Archaeologies of the Present: Critical Engagements with Post-Industrial Urban Transformations

16 October 2013

Detroit (from the article 'Detroit Calling at the Placemaking Leadership Council' by Cara Courage on the Big City website)

Rodney Harrison and collaborative partners have been awarded Wenner-Gren Foundation funding to host a conference in Detroit in 2014.

The Wenner-Gren Foundation for Anthropological Research has awarded funding to support a five-day collaborative workshop in Detroit, MI involving 10-12 leading international scholars in archaeology. Co-principal investigators and awardees Krysta Ryzewski (Wayne State University), Laura McAtackney (University College Dublin), and Rodney Harrison (University College London) will serve as the co-organizers of the workshop, “Archaeologies of the Present: Critical Engagements with Post-industrial Urban Transformations”. The invite-only workshop will be held at Wayne State University during August 2014.

Archaeologies of the Present

The “Archaeologies of the Present” workshop is thematically focused on post-industrial urban transitions through the lens of contemporary archaeology. Contemporary archaeology is defined as a practice that uses archaeological concepts and techniques to engage critically with the present-day material traces and social phenomena of late modern, post-industrial societies.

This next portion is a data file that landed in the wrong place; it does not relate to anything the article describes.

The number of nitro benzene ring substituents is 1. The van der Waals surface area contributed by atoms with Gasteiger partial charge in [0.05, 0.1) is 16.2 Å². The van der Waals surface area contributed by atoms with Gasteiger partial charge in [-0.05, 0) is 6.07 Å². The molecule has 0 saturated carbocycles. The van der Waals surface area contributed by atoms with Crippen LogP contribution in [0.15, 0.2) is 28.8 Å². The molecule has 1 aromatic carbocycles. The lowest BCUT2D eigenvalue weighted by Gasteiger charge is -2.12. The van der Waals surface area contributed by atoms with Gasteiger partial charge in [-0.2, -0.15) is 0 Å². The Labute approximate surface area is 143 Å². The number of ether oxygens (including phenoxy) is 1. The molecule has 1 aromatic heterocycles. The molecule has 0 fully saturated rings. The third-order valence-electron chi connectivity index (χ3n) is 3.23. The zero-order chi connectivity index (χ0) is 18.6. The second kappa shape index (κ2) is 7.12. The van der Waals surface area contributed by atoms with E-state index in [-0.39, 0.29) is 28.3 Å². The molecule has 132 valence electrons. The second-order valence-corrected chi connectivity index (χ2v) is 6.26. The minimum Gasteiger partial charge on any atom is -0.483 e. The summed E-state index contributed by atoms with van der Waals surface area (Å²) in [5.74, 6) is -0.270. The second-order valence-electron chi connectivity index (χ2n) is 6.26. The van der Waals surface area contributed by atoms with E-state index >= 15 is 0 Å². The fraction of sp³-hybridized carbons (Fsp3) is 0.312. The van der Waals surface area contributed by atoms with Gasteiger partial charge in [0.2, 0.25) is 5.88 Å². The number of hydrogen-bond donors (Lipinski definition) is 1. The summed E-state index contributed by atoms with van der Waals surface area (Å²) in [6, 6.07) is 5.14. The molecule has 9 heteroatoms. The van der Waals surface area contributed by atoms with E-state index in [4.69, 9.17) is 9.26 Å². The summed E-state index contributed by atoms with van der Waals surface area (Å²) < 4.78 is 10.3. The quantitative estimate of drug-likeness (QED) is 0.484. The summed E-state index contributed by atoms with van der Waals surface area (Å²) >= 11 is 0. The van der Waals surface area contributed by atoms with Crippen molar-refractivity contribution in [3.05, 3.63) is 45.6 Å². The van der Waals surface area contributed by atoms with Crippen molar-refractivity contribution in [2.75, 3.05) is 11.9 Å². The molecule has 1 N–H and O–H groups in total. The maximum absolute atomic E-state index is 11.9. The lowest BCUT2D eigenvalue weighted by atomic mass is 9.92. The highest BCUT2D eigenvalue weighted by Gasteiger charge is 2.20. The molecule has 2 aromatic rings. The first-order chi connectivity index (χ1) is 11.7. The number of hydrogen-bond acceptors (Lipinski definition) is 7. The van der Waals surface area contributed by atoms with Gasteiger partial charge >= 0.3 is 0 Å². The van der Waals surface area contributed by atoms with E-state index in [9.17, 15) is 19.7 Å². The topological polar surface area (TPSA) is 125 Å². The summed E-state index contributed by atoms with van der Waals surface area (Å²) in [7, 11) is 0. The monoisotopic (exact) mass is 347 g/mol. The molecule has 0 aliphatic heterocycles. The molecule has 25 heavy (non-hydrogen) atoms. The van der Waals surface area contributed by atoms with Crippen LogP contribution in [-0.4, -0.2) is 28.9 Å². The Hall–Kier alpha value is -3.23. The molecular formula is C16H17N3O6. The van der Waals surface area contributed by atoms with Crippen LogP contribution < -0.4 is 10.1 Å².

Situating the workshop in Detroit offers a unique opportunity to stimulate comparative and theoretical discussions about the materialities of urban transformations as they are happening. Participants will discuss comparative and place-based research that focuses on one of several issues, including the materiality of urban landscapes, ruins, artistic interventions, conflict, or socio-political movements.

The workshop is intended to establish and strengthen emerging trans-Atlantic dialogues about post-industrial and urban settings among archaeologists. An edited volume will be published from the workshop contributions.

Image: Image of Detroit is from the article by Cara Courage which originally appeared on the sustainable cities website This Big City.